City of Granada

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Granada

Granada (map) is a city in Granada Province in the Andalusia region of Spain. Rich in history and culture, Granada is a very worthwhile city in Spain for a tourist.

Granada has been continuously inhabited by humans for at least 2500 years, originating as an Ibero-Celtic settlement prior to the establishment of a Greek colony in the area. The Moorish conquest of 711 CE brought Islamic rule to the Iberian Peninsula and Granada was quickly established as a center of Al-Andalus, the Muslim name for the region.

The Alhambra (map), an ancient Nasrid citadel and palace, is located in Granada. It is one of the most famous monuments of Islamic architecture and one of the most visited tourist sites in Spain.

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With a decent map you can find your way around, but many streets are so short they won’t be named on a map. Still, if you keep some of the local landmarks in mind (church towers and hills are frequently good ones) you can maintain a general sense of direction – which is often all you need to find your way around.

The greatest artistic wealth of Granada is its Spanish-Islamic art – in particular, the compound of the Alhambra (+wiki) and the Generalife (wiki, map).

The Generalife is a pleasure palace with attached romantic gardens, remarkable both for its location and layout, as well as for the diversity of its flowers, plants and fountains. The Alhambra is the architectural culmination of the works of Nasrid art that were undertaken in the 13th and 14th centuries, with most of the Alhambra having been built at the time of Yusuf I and Mohammed V, between 1333 and 1354.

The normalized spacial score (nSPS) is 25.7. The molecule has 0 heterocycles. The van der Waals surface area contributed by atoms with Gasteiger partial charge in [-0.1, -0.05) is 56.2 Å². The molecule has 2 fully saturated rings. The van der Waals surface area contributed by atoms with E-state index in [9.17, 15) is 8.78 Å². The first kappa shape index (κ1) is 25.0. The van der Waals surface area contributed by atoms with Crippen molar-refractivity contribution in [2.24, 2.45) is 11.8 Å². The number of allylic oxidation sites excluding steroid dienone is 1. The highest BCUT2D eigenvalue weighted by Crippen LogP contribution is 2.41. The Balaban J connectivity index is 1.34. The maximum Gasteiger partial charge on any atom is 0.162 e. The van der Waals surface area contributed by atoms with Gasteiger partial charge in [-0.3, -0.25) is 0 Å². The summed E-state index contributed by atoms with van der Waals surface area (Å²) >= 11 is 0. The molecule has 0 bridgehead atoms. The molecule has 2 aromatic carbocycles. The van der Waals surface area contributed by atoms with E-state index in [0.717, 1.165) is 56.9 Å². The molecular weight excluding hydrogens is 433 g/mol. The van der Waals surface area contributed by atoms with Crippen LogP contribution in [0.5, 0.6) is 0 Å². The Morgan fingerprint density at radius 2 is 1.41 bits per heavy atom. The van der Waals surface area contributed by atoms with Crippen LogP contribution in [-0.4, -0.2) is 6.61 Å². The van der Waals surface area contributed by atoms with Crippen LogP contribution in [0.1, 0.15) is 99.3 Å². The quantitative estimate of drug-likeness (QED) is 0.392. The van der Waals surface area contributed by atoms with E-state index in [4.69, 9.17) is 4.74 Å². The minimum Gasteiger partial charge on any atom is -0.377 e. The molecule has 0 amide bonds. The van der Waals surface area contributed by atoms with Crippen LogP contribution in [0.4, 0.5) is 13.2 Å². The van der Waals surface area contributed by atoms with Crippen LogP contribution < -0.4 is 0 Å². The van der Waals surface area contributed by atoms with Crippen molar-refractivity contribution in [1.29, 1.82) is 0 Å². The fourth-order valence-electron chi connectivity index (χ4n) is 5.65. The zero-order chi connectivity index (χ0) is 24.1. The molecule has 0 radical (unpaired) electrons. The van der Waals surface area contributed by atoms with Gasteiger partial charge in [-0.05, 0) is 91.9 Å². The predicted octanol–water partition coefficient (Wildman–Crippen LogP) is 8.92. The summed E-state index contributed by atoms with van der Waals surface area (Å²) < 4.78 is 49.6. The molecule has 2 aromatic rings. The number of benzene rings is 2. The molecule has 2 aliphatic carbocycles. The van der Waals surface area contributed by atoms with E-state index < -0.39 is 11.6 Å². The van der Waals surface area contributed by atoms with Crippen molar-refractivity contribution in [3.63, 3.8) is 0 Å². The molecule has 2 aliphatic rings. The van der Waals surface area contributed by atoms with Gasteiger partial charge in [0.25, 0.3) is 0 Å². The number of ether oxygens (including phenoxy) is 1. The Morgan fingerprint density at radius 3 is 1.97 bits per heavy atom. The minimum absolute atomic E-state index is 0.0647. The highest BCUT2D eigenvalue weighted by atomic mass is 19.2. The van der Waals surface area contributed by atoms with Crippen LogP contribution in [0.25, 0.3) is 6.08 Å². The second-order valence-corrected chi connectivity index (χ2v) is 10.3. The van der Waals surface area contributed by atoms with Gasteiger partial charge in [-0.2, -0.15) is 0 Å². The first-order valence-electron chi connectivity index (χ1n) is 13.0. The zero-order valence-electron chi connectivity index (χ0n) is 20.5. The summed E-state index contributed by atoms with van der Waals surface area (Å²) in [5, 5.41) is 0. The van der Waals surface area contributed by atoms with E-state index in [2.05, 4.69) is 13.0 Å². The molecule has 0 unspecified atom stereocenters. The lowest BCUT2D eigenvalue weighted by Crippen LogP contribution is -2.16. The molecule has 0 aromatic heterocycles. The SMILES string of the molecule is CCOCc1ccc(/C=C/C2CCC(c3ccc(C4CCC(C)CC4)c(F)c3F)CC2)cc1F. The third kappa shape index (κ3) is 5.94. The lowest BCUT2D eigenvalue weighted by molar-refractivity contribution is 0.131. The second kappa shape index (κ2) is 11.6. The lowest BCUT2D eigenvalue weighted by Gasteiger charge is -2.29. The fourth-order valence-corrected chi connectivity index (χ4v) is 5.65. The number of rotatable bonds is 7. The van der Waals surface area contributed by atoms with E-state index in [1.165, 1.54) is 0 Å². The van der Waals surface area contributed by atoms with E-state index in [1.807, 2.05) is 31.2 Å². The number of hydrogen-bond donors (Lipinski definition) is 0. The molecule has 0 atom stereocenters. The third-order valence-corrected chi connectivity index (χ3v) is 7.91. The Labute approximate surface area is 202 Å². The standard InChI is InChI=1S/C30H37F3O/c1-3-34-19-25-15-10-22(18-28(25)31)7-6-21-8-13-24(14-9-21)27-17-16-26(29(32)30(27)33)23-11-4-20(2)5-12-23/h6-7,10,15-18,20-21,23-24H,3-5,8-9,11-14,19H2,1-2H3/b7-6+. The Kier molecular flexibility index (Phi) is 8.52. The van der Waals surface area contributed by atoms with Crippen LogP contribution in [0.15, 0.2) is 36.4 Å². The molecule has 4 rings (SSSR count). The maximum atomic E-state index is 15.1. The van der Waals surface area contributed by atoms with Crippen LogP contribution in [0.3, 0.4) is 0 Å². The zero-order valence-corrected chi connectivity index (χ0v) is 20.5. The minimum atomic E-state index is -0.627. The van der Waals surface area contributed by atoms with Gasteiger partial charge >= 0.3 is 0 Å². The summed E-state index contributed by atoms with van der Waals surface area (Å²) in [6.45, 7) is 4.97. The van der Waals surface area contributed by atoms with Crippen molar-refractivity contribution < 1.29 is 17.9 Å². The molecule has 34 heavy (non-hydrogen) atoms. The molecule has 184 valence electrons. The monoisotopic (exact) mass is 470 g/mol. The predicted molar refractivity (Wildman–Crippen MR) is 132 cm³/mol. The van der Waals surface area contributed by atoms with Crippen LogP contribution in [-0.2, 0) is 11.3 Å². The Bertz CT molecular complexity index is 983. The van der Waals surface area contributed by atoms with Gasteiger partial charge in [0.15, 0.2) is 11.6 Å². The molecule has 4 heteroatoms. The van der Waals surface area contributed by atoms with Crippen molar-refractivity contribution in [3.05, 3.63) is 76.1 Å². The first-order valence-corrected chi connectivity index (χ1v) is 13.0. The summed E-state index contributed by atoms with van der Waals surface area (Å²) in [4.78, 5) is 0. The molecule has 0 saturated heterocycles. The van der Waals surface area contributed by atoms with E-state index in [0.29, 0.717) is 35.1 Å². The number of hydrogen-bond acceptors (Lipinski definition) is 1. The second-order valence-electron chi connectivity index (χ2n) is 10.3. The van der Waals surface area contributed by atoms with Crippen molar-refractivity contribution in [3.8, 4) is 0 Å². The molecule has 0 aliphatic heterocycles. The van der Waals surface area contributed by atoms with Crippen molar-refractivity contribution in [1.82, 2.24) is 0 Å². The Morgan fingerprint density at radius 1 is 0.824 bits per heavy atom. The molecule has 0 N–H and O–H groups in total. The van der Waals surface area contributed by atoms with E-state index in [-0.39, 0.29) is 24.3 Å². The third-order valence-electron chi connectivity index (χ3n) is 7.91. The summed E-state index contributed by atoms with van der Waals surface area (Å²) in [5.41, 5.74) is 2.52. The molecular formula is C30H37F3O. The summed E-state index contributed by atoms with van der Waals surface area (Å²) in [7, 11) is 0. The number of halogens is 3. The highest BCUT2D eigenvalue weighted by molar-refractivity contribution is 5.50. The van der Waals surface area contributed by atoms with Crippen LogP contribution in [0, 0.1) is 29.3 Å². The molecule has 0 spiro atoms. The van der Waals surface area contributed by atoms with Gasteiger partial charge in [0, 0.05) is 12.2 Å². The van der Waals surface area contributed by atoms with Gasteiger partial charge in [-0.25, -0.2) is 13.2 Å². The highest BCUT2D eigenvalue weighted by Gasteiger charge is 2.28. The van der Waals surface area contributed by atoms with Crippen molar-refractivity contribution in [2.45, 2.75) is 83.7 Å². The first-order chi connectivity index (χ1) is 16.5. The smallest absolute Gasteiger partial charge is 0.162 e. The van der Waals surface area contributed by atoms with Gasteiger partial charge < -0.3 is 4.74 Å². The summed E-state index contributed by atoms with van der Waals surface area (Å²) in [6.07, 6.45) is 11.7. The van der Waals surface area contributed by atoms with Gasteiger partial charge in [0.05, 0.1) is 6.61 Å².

Cathedral of Granada (map) is built over the Nasrid Great Mosque of Granada, in the centre of the city. The church was conceived on the model of the Cathedral of Toledo, for what initially was a Gothic architectural project, as was customary in Spain in the early decades of the 16th century.

Royal Chapel of Granada (map) In it are buried the Catholic Monarchs, their daughter Joanna of Castile (Juana la Loca) and her husband Felipe I (Felipe el Hermoso). Construction of the Chapel started in 1505, directed by its designer. The most important parts of the chapel are its main retable, grid and vault. In the Sacristy-Museum is the legacy of the Catholic Monarchs. Its art gallery is highlighted by works of the Flemish, Italian and Spanish schools.

The Albayzín (or Albaicín, map) is a neighborhood of Al-Andalus origin, much visited by tourists who flock to the city because of its historical associations, architecture, and landscape. It is one of the ancient centres of Granada, like the Alhambra, the Realejo and the Arrabal de Bib-Rambla, in the flat part of the city.

Public transport

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transportesrober.com – The local buses cover nearly all sights of interest and run quite frequently. Most city buses travel through the heart of town along Gran Vía (stopping in front of the cathedral).

+ Granada Transport (lovegranada.com) • Getting around Spain (spain.info)

Always check whether the bus or the train is more convenient. The least expensive way to get around most parts of Spain is by bus.

 BUS >   Virtually all companies operating Intercity buses in France including Ouibus and even German players Flixbus offer buses to/from Spanish destinations. ALSAGrupo AvanzaSocibus and Secorbus. You can also see what is all available on Movelia.es.

 RAIL >   High-Speed Trains Connecting Granada with Other Cities. The main train operator is RENFE, including AVE (Spanish high speed train) or Talgo intercity services. (*Rail travel in Europe)

 AIRPORTS >   Information about Spanish airports > aena.es.

 WATERWAYS >   Baleària • Grimaldi LinesTrasmediterranea. Spain’s main sea connections (spain.info)

::: Source: DW Travel

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